Updated: November 3, 2023

LNURL – Enhancing Lightning’s User Experience

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Key Takeaways

When you think of LNURL the first thing that may come into your mind might be an internet identifier, like satoshi@voltage.com, or a static QR Code that can be used to pay someone over the Lightning Network. It turns out that LNURL is much more than that. In this article, we’ll understand what LNURL is, how it works, and the multiple things that can be done.

Basics of LNURL

LNURL is a protocol built on top of HTTP, the standard communication protocol on the internet, that enables Lightning clients to communicate, coordinate and execute a wide variety of tasks in the lightning network. The protocol is an open-source project available on GitHub. As of this date, it contains 20 documents, each called a “LUD” (LnUrl Document) that describe different pieces of the protocol that wallets and service providers can implement.

In this article, we’ll cover the most known LUDs, but before going into details, let’s go through what every LNURL task has in common. The flow is typically the same: it starts with someone, usually using an LN wallet, scanning a QR Code that represents an LNURL. The LNURL is a long string of characters, encoded with bech32, the same encoding scheme used for SegWit Addresses. This string, when decoded, is a regular internet URL.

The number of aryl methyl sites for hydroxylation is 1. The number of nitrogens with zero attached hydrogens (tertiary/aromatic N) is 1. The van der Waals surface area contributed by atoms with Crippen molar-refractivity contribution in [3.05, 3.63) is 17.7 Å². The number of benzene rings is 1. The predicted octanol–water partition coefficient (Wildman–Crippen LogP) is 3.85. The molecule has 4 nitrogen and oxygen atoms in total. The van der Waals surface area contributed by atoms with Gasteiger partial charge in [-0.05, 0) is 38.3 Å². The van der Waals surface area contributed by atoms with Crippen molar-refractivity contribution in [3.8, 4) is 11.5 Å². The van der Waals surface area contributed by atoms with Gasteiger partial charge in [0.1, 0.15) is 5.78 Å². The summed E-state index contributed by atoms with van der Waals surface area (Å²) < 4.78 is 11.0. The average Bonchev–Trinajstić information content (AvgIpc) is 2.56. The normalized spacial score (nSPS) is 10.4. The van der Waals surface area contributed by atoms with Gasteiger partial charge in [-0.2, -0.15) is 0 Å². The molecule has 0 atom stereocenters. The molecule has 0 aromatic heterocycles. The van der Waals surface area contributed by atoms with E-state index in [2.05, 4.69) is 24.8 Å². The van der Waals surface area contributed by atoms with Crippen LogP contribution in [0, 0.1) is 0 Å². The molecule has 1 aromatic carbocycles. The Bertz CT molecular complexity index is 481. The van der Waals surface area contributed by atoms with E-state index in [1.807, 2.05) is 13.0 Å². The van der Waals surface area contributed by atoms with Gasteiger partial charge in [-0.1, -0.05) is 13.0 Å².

Subsequently, the LN wallet initiates a request to the decoded URL. The server that receives this request issues a reply message containing pertinent information and instructions on how to proceed, which varies depending on the action’s nature.

With the information and instructions in hand, the LN wallet might perform some actions on the Lightning Network and keep communicating with the server as needed. The server might also perform actions on the Lightning Network if needed.

LNURL is a very general protocol. This approach of exchanging information and instructions that are then executed in the Lightning Network gives developers a sandbox where they can create a wide variety of features that enhance Lightning Network’s user experience. In its essence, LNURL is a protocol that facilitates coordination between Lightning clients and removes some of the complexity for the end user. Let’s see some concrete examples by exploring some of the different capabilities of LNURL.

LNURL Channel Requests

The early days of the Lightning Network were reserved for those with the knowledge and curiosity to tinker around with experimental software, mainly the “shadowy super-coders” that were already involved with Bitcoin development. But even though these people were used to the complexity of Bitcoin and Lightning, there was a lot of friction to use the network.

Notably, one of the struggles was actually being able to receive payments. That’s because to receive a payment in the Lightning Network, you must have a payment channel with inbound liquidity – that is, bitcoin that it’s on the “remote” side of the channel and can move in your direction. In those earlier days, when only Single Funded Channels were available, the person that initiated the request to open the channel would have all funds in the local side of the payment channel.